Pursuant to section 343 of the Criminal Code of Canada there are 4 circumstances that would constitute an offence of robbery. A person commits robbery when he or she (1) steals and for the purpose of extorting whatever is stolen or to prevent or overcome resistance to the stealing, uses violence or threats of violence to the victim or the victim’s property, (2) steals from any person and prior to, during, or immediately afterwards wounds, beats, strikes or uses personal violence to the other person, (3) assaults a person with the intent of stealing from that person, or (4) steals from any person while armed with an offensive weapon or any imitation of an offensive weapon.
A threat of violence can be implied from a person’s actions, which would include any action taken by the accused that would lead the victim to reasonably believe that physical injury would result. The test is whether the actions and words of the accused could reasonably create a feeling of apprehension on the part of the victim. Handing a bank teller a note demanding money can constitute a threat and meet the requirements for robbery.
The act of violence or the threat of violence must be done prior to or contemporaneously with the theft. Where the violence or threat of violence occurred after having fled the scene, then the offence of robbery cannot be proven.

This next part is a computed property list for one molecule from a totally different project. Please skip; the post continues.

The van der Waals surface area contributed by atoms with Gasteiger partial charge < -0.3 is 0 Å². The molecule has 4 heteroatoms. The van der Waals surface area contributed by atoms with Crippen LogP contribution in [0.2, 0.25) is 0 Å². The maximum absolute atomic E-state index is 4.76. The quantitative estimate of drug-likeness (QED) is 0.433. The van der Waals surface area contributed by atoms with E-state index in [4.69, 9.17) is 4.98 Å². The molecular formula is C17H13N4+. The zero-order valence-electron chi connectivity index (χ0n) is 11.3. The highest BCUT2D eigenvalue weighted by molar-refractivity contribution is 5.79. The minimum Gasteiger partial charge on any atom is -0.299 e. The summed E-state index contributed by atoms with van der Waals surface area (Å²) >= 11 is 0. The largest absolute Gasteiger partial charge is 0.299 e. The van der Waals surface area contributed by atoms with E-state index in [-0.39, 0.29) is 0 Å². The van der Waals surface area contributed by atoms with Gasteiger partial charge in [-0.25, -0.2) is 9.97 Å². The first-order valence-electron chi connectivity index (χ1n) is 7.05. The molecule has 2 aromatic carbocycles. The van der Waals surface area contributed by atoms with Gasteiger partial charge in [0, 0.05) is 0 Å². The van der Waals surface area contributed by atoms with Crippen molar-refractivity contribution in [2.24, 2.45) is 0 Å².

With respect to circumstances where an accused person is alleged to have committed a robbery while armed with an offensive weapon, it is not necessary that the accused used or intended to use the weapon in any manner, only that he or she was in possession of the weapon during the course of the robbery.
Robbery is very serious offence under the Criminal Code, and one that attracts a term of imprisonment in almost every circumstance. The general consensus among our courts is that the starting point in terms of a penalty for a conviction of robbery is between 2 and 3 years imprisonment. Neither a discharge nor a conditional sentence is available upon a conviction for robbery.
Robbery is a strictly indictable offence and in certain circumstances the offence carries a minimum sentence. For example, where a firearm is used in the course of a robbery, any person convicted of robbery is subject to a minimum penalty of 4 years imprisonment and a maximum penalty of life imprisonment. In circumstances where a firearm was used in the course of a robbery, a person is not subject to a mandatory minimum penalty; however he or she is still liable to a maximum sentence of life imprisonment.
If a robbery was committed where either a restricted or prohibited firearm was used, or if a robbery was committed where any firearm was used and the robbery was committed for the benefit of, at the direction of or in association with a criminal organization the mandatory minimum penalty is a term of imprisonment of 5 years for a first offence, and a minimum term of imprisonment of 7 years for a second or subsequent offence.
Any conviction for robbery also carries a mandatory firearms order under s. 109, a mandatory weapons forfeiture order under s. 491, and the Crown Attorney may apply for a proceeds of crime forfeiture order under s. 462.37.